Open $30K claimers sprint six furlongs here. As long as the rail doesn’t look completely dead in the first few races, I think Home Base (#1) is single-worthy here. He and the morning line favorite, Macron (#5), had multiple victories on this course last season, and both are making their first starts off the claim today. Home Base was claimed by Jonas Gibson for $30K in August at Horseshoe Indiana on a day where he was victorious in an optional $30K claiming/$25K starter allowance contest. Gibson has only started 46 horses in 2022, but he’s won with 12 of them (26%). He’s 2-4 first off the claim and 3-7 off this kind of layoff. The horse likes the course and should sit a cozy trip, just off the leaders here. He was good enough to finish second in the King Cotton Stakes on this course last season. On the flip side, Macron was claimed by Trisha Duncan for $40K last month at Keeneland. He was sharp in all five starts on this course with better fields last season, but did go off form in August and September. His last effort was strong, but now he’s entered in a race for $10K less than his tag. A claim and win would still prove profitable for his connections, but Duncan is 0-3 first off the claim in her young career. I know there aren’t tons of conditions out there for a horse like this, but I don’t love to see him entered for a $30K tag. I think he’ll take more money at the windows than Home Base, but I see him as more vulnerable. I’ll use him as a backup on the deeper tickets, but I’ll be trying to beat him in this spot, in hopes of creating a little bit of value.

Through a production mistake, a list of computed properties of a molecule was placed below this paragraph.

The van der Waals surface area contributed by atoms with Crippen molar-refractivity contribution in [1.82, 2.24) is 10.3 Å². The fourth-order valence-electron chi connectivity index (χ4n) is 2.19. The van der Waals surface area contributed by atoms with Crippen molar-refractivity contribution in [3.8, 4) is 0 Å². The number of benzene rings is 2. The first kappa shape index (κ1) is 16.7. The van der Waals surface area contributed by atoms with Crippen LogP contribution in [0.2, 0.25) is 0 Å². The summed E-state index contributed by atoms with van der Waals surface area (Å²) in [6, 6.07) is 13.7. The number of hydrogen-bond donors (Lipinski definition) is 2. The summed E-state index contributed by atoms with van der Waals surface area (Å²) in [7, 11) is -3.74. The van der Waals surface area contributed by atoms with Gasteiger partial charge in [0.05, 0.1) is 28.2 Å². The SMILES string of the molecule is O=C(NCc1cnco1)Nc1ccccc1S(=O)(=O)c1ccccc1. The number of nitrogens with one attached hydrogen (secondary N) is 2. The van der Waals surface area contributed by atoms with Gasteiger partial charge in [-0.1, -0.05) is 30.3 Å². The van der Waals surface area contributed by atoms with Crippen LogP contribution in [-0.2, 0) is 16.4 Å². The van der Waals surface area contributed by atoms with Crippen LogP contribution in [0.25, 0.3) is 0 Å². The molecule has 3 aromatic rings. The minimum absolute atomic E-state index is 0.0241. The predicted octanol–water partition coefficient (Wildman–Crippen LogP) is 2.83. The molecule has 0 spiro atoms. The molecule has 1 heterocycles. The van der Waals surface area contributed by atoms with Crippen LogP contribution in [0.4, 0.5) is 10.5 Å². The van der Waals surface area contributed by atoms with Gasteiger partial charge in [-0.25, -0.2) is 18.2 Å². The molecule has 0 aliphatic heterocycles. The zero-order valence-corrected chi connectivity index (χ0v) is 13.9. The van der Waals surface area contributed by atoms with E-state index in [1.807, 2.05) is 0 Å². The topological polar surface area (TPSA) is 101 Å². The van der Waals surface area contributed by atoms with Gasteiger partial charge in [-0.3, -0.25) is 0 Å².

On nine race programs, the 5th race concludes the Early Pick-5 and starts the Late Pick-5 here at Oaklawn. There’s a full field of 12 entered in this $10K N2L claimer that will certainly challenge bettors in both sequences. Lansdowne (#7) is the logical play to give the Coach, D. Wayne Lukas, an opening day score. There’s a decent amount of speed signed on in this contest, but he appears to be the speed of the speed. He dueled through some aggressive fractions with better last month at Churchill before fading late to be third. I thought it was a solid performance on the drop in class, and I’m not sure there’s anyone as good as the duo that beat him in here. If speed is playing well in the first few races, I’d upgrade him, but if it’s not, I’d give a long look to both Super Geek (#9) and Cole Spur (#12). Super Geek makes his first start since April, when he finished the meet with a fifth place finish in state bred N2L claiming company. He doesn’t have much early foot and is a prime contender to be last early. If the pace is hot, he could be heard from late, especially if it looks like closers have an advantage. Cole Spur is very comfortable stalking the early lead, which should suit him well from his high draw. He broke his maiden at this track and distance back in March. He should take some money at the windows, and I’m a bit concerned about being a voided claim in two of his last three tries. However, I think he fits well enough to be used on the A line here.